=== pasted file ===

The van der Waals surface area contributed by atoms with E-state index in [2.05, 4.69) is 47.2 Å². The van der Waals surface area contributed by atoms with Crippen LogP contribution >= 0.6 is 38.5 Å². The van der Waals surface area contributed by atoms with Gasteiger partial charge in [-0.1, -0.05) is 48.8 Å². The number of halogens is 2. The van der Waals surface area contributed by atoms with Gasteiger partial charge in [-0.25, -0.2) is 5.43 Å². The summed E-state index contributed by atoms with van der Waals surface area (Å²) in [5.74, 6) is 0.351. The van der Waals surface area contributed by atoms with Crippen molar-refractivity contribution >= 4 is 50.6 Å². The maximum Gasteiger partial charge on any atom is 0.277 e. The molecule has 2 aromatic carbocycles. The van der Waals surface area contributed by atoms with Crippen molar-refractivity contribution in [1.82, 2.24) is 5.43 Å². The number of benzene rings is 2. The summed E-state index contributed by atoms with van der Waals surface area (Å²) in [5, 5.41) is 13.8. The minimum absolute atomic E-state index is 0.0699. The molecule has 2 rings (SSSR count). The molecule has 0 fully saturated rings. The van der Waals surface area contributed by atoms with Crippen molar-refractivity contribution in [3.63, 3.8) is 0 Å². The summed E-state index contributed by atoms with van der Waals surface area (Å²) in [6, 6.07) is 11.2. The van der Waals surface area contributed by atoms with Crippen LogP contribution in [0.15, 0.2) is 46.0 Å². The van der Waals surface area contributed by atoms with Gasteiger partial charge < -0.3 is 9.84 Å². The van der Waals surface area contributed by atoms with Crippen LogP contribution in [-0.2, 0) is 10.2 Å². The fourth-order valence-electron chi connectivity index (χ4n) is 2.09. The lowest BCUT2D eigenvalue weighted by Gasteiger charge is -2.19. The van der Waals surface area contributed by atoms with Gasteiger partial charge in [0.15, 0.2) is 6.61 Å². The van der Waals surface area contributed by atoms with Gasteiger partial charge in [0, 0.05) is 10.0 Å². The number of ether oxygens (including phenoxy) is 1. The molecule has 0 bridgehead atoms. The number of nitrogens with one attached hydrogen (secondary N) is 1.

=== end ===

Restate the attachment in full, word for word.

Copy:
The van der Waals surface area contributed by atoms with E-state index in [2.05, 4.69) is 47.2 Å². The van der Waals surface area contributed by atoms with Crippen LogP contribution >= 0.6 is 38.5 Å². The van der Waals surface area contributed by atoms with Gasteiger partial charge in [-0.1, -0.05) is 48.8 Å². The number of halogens is 2. The van der Waals surface area contributed by atoms with Gasteiger partial charge in [-0.25, -0.2) is 5.43 Å². The summed E-state index contributed by atoms with van der Waals surface area (Å²) in [5.74, 6) is 0.351. The van der Waals surface area contributed by atoms with Crippen molar-refractivity contribution >= 4 is 50.6 Å². The maximum Gasteiger partial charge on any atom is 0.277 e. The molecule has 2 aromatic carbocycles. The van der Waals surface area contributed by atoms with Crippen molar-refractivity contribution in [1.82, 2.24) is 5.43 Å². The number of benzene rings is 2. The summed E-state index contributed by atoms with van der Waals surface area (Å²) in [5, 5.41) is 13.8. The minimum absolute atomic E-state index is 0.0699. The molecule has 2 rings (SSSR count). The molecule has 0 fully saturated rings. The van der Waals surface area contributed by atoms with Crippen molar-refractivity contribution in [3.63, 3.8) is 0 Å². The summed E-state index contributed by atoms with van der Waals surface area (Å²) in [6, 6.07) is 11.2. The van der Waals surface area contributed by atoms with Crippen LogP contribution in [0.15, 0.2) is 46.0 Å². The van der Waals surface area contributed by atoms with Gasteiger partial charge < -0.3 is 9.84 Å². The van der Waals surface area contributed by atoms with Crippen LogP contribution in [-0.2, 0) is 10.2 Å². The fourth-order valence-electron chi connectivity index (χ4n) is 2.09. The lowest BCUT2D eigenvalue weighted by Gasteiger charge is -2.19. The van der Waals surface area contributed by atoms with Gasteiger partial charge in [0.15, 0.2) is 6.61 Å². The van der Waals surface area contributed by atoms with Gasteiger partial charge in [0, 0.05) is 10.0 Å². The number of ether oxygens (including phenoxy) is 1. The molecule has 0 bridgehead atoms. The number of nitrogens with one attached hydrogen (secondary N) is 1.